Tanzi, V. et H. Zee (1997); “Fiscal Policy and Long–Run Growth”, IMF Staff Papers, 44, 179–209.
The determinants of educational expenditure: Macroeconomic Approach
The links between public spending and overall educational performance are studied by
Gurgand, (2005)13. This relationship now a major problem and also the question of the
allocation of resources allotted to the education system. Resources allocated to the education
system in recent years have experienced a dramatic increase.
Since the Addis Ababa Conference (1961) to Dakar (2000) or the Millennium
Development Goals (MDGs), Education for All (UNESCO BREDA, 2005)14 has emerged as
a priority. International organizations and governments in many developing countries have
decided to make education and health of global public goods whose development and
increasing need of international mobilization.
In total, in many countries, education is the largest budget item of public expenditure
of the state. According Gravot (1993)15, the economics of education is to analyze the
acquisition, retention and use of knowledge tied to individuals.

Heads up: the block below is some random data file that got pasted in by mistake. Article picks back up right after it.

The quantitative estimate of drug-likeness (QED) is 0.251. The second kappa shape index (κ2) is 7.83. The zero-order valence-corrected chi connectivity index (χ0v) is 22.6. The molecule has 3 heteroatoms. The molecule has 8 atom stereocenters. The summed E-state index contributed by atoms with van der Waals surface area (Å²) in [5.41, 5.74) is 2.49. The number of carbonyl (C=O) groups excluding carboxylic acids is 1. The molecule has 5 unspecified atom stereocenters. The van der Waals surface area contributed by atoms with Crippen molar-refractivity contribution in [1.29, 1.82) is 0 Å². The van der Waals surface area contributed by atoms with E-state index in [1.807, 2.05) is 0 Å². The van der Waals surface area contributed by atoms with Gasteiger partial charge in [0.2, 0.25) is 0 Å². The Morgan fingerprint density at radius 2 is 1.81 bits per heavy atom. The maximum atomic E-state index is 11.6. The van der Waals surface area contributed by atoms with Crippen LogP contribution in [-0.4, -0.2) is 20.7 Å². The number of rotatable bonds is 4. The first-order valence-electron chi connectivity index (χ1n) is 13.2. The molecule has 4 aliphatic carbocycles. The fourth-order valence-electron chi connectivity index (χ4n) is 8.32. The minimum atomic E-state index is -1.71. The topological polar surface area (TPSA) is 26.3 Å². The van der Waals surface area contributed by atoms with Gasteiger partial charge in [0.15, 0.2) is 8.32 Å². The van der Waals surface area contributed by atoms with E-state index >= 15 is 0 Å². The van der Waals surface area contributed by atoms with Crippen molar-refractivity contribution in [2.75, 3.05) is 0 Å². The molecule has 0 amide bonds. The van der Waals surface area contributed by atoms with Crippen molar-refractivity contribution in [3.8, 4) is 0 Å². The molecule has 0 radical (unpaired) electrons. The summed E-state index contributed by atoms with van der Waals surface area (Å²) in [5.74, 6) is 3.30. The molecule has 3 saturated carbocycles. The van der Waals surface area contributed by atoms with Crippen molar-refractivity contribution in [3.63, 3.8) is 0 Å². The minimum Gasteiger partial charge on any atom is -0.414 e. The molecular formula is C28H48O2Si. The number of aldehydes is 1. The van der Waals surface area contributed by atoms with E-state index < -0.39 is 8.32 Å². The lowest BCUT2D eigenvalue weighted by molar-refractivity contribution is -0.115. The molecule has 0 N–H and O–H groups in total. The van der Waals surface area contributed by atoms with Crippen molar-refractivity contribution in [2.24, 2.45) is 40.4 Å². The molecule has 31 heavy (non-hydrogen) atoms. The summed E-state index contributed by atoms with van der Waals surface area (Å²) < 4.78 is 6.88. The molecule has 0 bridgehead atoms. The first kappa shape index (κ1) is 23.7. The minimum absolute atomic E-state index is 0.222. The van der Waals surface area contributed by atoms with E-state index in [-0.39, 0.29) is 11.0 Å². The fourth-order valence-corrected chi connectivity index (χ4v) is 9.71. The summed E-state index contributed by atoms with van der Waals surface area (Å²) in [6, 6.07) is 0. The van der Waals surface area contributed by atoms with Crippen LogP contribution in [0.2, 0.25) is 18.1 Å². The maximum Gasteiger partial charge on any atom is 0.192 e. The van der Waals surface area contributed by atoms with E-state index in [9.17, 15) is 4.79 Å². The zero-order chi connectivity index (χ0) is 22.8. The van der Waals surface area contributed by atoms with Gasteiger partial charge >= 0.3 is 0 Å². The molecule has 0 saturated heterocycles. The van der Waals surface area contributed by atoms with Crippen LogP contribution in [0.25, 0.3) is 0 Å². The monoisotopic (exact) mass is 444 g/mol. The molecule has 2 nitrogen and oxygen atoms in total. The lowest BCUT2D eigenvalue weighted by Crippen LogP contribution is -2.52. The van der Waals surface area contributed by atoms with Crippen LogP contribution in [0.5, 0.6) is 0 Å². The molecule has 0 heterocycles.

Consequently, it is for this expenditure or consumption educational progress over
time. According to the question proposed by Gurgand. M (2005) The level of public
expenditure, they increase their distribution are they desirable? Remains valid even in this
Gurgand, M. (2005) ; „„ Economie de l‟éducation‟‟, éd. La découverte, Paris.
UNESCO, (2005); ‘‘Teacher policies for underserved populations: a synthesis of lessons learned and best
practices, (Background paper for the Education for all global monitoring report 2008: Education for all by 2015:
will we make it?) (en anglais) Education pour tous: l'exigence de qualité; rapport mondial de suivi sur l'EPT.
Gravot, P(1993) ; Economie de l‟éducation, Economica, Paris.
Table N°1: Summary of studies on the interactions between institutional indicator
(government effectiveness) and macroeconomic indicators (public expenditure for health,
economic growth...).
Author (s)
Sources of the work
Main results
Globerman and 144
The index of governance, the rule of The overall governance index is more important
Shapiro (2002)
political than his sub-component and the human
instability, government effectiveness, development index and the index of
and corruption, voice
and infrastructure.
accountability; Kaufmann et al., 1999
Alendro Quijada Venezuela Institutional quality and economic
Institutional deterioration and growth rate of
growth: the case of Venezuela
Ouattara (2007) 8 country
Public expenditure, corruption and The author shows that there is a long-term
growth in the countries of the relationship